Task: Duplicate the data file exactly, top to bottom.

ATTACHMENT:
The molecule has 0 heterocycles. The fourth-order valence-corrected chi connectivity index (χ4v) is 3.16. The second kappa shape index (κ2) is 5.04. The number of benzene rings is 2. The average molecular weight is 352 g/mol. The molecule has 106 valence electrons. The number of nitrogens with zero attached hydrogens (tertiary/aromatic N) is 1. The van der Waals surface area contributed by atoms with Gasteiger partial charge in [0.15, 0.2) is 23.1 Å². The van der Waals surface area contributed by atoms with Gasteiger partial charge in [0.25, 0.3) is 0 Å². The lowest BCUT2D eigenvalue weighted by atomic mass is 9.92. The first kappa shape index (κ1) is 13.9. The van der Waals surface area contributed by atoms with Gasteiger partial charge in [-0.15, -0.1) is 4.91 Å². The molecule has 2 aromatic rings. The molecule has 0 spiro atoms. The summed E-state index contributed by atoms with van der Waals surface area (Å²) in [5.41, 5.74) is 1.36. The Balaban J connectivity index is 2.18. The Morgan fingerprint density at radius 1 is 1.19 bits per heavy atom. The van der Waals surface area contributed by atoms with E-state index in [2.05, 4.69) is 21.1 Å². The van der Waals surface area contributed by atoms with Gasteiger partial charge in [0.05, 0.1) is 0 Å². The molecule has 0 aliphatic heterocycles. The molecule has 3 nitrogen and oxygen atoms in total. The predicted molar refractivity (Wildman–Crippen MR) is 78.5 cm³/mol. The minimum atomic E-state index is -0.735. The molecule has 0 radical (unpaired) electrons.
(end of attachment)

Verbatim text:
The molecule has 0 heterocycles. The fourth-order valence-corrected chi connectivity index (χ4v) is 3.16. The second kappa shape index (κ2) is 5.04. The number of benzene rings is 2. The average molecular weight is 352 g/mol. The molecule has 106 valence electrons. The number of nitrogens with zero attached hydrogens (tertiary/aromatic N) is 1. The van der Waals surface area contributed by atoms with Gasteiger partial charge in [0.15, 0.2) is 23.1 Å². The van der Waals surface area contributed by atoms with Gasteiger partial charge in [0.25, 0.3) is 0 Å². The lowest BCUT2D eigenvalue weighted by atomic mass is 9.92. The first kappa shape index (κ1) is 13.9. The van der Waals surface area contributed by atoms with Gasteiger partial charge in [-0.15, -0.1) is 4.91 Å². The molecule has 2 aromatic rings. The molecule has 0 spiro atoms. The summed E-state index contributed by atoms with van der Waals surface area (Å²) in [5.41, 5.74) is 1.36. The Balaban J connectivity index is 2.18. The Morgan fingerprint density at radius 1 is 1.19 bits per heavy atom. The van der Waals surface area contributed by atoms with E-state index in [2.05, 4.69) is 21.1 Å². The van der Waals surface area contributed by atoms with Gasteiger partial charge in [0.05, 0.1) is 0 Å². The molecule has 0 aliphatic heterocycles. The molecule has 3 nitrogen and oxygen atoms in total. The predicted molar refractivity (Wildman–Crippen MR) is 78.5 cm³/mol. The minimum atomic E-state index is -0.735. The molecule has 0 radical (unpaired) electrons.